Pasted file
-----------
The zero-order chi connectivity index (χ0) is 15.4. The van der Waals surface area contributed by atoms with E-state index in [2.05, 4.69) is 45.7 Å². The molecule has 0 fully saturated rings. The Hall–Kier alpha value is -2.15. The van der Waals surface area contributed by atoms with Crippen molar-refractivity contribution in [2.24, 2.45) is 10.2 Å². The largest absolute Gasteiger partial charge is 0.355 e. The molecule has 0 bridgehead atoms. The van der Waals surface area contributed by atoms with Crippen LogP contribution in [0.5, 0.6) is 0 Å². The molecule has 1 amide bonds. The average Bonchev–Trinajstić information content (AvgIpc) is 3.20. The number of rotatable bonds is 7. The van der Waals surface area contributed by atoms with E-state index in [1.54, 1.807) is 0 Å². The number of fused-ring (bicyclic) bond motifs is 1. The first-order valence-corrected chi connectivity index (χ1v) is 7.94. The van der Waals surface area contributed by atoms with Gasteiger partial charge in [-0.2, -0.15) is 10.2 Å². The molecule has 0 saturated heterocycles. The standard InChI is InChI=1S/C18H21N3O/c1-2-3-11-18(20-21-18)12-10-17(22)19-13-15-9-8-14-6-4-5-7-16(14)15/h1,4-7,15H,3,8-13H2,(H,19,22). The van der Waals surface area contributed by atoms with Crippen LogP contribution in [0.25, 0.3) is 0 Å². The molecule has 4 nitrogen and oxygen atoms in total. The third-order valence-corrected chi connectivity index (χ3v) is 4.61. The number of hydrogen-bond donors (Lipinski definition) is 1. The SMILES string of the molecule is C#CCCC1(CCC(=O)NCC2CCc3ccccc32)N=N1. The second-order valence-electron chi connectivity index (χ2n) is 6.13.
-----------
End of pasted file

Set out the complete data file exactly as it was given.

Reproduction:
The zero-order chi connectivity index (χ0) is 15.4. The van der Waals surface area contributed by atoms with E-state index in [2.05, 4.69) is 45.7 Å². The molecule has 0 fully saturated rings. The Hall–Kier alpha value is -2.15. The van der Waals surface area contributed by atoms with Crippen molar-refractivity contribution in [2.24, 2.45) is 10.2 Å². The largest absolute Gasteiger partial charge is 0.355 e. The molecule has 0 bridgehead atoms. The van der Waals surface area contributed by atoms with Crippen LogP contribution in [0.5, 0.6) is 0 Å². The molecule has 1 amide bonds. The average Bonchev–Trinajstić information content (AvgIpc) is 3.20. The number of rotatable bonds is 7. The van der Waals surface area contributed by atoms with E-state index in [1.54, 1.807) is 0 Å². The number of fused-ring (bicyclic) bond motifs is 1. The first-order valence-corrected chi connectivity index (χ1v) is 7.94. The van der Waals surface area contributed by atoms with Gasteiger partial charge in [-0.2, -0.15) is 10.2 Å². The molecule has 0 saturated heterocycles. The standard InChI is InChI=1S/C18H21N3O/c1-2-3-11-18(20-21-18)12-10-17(22)19-13-15-9-8-14-6-4-5-7-16(14)15/h1,4-7,15H,3,8-13H2,(H,19,22). The van der Waals surface area contributed by atoms with Crippen LogP contribution in [0.25, 0.3) is 0 Å². The molecule has 4 nitrogen and oxygen atoms in total. The third-order valence-corrected chi connectivity index (χ3v) is 4.61. The number of hydrogen-bond donors (Lipinski definition) is 1. The SMILES string of the molecule is C#CCCC1(CCC(=O)NCC2CCc3ccccc32)N=N1. The second-order valence-electron chi connectivity index (χ2n) is 6.13.